A subsidiary aim of this Element is to ensure that students develop transferable skills of effective and professional communication to support ongoing study, as well as providing a basis to foster career and life-building skills.
No previous technical experience is required for this Element, which provides students with an introduction to practical ICT skills. This foundation will be needed for academic success across many areas of higher education. The students will use industry standard office productivity software and techniques to produce presentations, written assignments, and charts and tables in spreadsheets.
Alongside practical skills, fundamental topics surrounding technology use will be discussed, together with societal and ethical perspectives. The Element will enable students to discuss the main challenges facing society and consider the implications of their technology use.
By the end of the Element, students should have sufficient mastery of the Microsoft Office productivity suite to allow them to plan and produce presentations, use functions and write formula to display, format and analyse quantitative data and produce written assignments to a standard appropriate to higher education.
This is an element created to address problem-solving and the critical assessment of information. Critical thinking is in high demand by employers, introducing it at level 3 allows the student to apply and develop their capability throughout the course of their studies, building the confidence to work independently throughout a students’ degree. Students will learn how to determine the reliability/fallacy of ideas and documents which should enable them to be more effective researchers and writers.
This is an element designed to develop basic numeracy skills needed at University. Students will practice various mathematical manipulations and apply these concepts to real-life situations. The subjects covered are a range of arithmetic skills, algebra, solving equations, probability and basic statistics in order to help students be successful in their future studies.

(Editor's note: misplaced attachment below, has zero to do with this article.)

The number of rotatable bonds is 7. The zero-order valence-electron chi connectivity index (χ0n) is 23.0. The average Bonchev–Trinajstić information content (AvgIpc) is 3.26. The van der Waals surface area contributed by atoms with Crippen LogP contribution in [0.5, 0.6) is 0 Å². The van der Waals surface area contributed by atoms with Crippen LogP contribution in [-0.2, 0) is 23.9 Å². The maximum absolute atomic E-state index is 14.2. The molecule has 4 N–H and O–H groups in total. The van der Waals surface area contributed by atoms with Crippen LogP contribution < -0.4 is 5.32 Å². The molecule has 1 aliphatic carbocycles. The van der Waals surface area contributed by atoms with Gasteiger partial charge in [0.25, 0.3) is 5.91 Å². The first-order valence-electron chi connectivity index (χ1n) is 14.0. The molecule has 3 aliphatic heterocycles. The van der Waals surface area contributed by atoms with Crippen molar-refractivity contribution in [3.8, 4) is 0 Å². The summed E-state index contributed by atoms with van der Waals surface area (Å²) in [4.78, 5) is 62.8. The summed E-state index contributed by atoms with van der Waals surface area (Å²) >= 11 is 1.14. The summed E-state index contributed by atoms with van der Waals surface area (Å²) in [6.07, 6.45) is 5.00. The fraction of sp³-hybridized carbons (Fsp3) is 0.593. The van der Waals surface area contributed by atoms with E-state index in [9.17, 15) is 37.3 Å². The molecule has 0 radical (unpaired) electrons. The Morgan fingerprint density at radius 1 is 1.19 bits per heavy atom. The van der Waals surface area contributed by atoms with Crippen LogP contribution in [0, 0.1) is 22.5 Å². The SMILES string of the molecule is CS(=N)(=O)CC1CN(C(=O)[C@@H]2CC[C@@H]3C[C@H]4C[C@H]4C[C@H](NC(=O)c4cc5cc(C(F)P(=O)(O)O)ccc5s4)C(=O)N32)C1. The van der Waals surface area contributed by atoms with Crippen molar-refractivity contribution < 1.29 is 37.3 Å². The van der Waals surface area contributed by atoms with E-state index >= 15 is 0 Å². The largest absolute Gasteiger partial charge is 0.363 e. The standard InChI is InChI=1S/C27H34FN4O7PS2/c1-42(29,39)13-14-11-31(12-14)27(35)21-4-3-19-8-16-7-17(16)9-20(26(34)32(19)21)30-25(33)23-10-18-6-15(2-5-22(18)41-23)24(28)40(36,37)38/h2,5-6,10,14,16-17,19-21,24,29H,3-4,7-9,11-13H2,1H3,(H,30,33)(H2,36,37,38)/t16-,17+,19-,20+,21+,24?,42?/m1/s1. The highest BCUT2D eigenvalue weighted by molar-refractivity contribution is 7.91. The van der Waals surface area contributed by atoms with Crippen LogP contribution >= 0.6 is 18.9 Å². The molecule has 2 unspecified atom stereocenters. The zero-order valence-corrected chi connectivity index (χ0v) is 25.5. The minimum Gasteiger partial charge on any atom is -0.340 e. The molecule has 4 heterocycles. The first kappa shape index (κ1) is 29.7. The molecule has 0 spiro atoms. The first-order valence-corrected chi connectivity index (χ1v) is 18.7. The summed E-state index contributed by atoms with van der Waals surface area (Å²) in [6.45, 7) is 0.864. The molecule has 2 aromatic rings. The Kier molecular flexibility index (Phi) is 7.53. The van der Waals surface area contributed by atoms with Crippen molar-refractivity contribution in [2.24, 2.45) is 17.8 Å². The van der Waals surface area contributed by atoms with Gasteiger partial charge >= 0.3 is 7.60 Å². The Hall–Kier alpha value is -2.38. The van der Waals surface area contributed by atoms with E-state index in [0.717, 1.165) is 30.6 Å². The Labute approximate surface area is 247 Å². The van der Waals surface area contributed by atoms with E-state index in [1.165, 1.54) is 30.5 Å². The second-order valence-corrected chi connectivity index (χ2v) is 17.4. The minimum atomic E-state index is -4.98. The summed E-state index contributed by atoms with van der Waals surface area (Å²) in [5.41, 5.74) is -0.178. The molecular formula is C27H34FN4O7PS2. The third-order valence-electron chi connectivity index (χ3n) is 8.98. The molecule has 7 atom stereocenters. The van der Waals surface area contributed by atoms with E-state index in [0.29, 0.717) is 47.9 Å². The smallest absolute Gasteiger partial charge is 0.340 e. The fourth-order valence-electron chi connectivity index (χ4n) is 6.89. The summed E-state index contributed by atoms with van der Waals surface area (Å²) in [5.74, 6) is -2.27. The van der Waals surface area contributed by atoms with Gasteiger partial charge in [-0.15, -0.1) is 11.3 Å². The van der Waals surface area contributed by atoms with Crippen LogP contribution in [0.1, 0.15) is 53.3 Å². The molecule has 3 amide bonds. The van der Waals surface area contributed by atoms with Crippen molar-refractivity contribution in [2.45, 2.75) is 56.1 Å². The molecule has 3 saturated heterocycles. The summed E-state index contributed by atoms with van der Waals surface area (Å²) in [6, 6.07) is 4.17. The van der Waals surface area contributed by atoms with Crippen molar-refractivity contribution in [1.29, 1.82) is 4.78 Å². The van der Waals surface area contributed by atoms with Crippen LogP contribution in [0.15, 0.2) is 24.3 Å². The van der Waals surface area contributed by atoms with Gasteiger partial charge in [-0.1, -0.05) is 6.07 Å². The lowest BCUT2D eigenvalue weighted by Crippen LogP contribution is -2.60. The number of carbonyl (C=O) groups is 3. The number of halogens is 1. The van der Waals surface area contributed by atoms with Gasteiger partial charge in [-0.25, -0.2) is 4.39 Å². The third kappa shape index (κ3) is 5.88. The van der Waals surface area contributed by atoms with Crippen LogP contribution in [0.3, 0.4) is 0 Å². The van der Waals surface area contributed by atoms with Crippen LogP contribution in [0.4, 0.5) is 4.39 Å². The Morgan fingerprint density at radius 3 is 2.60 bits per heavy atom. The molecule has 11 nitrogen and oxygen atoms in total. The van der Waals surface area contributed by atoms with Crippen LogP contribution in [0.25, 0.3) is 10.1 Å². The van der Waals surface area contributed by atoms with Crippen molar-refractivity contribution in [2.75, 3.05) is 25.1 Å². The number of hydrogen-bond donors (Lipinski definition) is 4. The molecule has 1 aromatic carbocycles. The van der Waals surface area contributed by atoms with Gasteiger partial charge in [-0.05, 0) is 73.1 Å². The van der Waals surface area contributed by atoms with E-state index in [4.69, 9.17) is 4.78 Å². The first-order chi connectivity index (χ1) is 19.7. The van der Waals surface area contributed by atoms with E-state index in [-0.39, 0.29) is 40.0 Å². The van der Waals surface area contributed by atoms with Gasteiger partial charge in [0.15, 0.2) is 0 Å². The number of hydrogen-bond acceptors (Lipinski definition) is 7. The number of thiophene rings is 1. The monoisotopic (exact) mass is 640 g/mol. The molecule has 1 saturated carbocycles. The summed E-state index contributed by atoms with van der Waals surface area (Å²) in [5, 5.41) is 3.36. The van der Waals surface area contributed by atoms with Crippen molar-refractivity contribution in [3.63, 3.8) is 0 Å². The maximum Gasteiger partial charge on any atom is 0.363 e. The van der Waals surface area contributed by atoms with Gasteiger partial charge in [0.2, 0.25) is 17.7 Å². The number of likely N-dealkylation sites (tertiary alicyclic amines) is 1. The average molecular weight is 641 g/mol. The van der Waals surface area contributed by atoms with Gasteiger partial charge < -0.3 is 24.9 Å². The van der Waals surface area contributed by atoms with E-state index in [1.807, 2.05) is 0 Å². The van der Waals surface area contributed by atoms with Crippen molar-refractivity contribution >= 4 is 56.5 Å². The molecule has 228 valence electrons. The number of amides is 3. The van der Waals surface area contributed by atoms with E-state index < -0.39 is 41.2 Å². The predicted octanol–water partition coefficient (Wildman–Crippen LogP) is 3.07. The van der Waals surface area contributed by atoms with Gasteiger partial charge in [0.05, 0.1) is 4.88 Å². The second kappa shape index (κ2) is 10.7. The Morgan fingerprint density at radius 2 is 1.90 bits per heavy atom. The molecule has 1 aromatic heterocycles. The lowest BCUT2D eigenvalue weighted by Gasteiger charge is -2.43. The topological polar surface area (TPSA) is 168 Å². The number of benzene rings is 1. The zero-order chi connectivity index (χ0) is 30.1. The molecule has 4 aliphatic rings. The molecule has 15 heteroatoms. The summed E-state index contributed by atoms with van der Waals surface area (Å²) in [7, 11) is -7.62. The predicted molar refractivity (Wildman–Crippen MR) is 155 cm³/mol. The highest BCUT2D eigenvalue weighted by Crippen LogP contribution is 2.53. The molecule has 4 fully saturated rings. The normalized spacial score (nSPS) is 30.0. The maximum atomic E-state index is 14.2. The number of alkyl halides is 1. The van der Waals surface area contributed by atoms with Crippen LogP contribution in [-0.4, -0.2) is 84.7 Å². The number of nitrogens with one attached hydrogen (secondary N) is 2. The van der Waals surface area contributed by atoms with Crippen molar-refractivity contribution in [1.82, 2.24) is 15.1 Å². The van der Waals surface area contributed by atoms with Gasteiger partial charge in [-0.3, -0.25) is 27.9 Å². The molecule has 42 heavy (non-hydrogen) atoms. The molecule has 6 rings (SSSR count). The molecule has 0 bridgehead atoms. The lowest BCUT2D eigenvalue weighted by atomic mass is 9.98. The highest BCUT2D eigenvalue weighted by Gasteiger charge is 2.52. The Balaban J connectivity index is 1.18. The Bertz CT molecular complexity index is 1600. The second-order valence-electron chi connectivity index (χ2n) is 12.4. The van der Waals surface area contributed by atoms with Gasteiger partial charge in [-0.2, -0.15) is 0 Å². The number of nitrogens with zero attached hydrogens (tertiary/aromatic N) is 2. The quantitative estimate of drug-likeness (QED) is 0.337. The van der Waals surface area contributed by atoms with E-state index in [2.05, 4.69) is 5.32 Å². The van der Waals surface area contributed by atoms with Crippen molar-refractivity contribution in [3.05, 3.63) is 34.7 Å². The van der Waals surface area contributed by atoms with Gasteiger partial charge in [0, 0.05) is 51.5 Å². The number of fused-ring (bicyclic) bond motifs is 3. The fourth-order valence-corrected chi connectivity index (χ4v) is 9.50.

This is an element designed for students entering courses in the health and social care fields. Students will address current events and common situations in the healthcare sector. Students will learn about the structure and types of healthcare provision in the United Kingdom. Students will discuss communication skills, especially as they apply to interviews or professional presentation skills that students will encounter later in their course.
This is an element which will discuss the complexity of ethical theory and practice. Students will be encouraged to use critical thinking and research to discuss descriptive, normative, and analytic approaches to ethics and ethical problems. Students will look at a variety of applications spanning a range of contexts within the humanities, technology, business, medical and legal ethics to understand ethical behaviour in varying contexts.
This is an element designed to learn about the body, its functions, and systems. This course is designed to give a foundation knowledge of organ systems and different regulatory systems. Students will learn to classify organisms and their major components.
This is an element where students will learn about the brain and psychosocial contexts within the humanities and sciences. Students will look at how research has informed theories about how we think and behave, and how this applies in a variety of contexts. By applying psychological principles to current events and common situations, students will gain greater understanding of human actions and motivations.
Social Work England, the Health Care Professions Council, or the Nursing and Midwifery Council, will be dependent on your successful and timely completion of the University’s selection process for that specific programme, which may include an interview, satisfactory DBS check and occupational health assessment.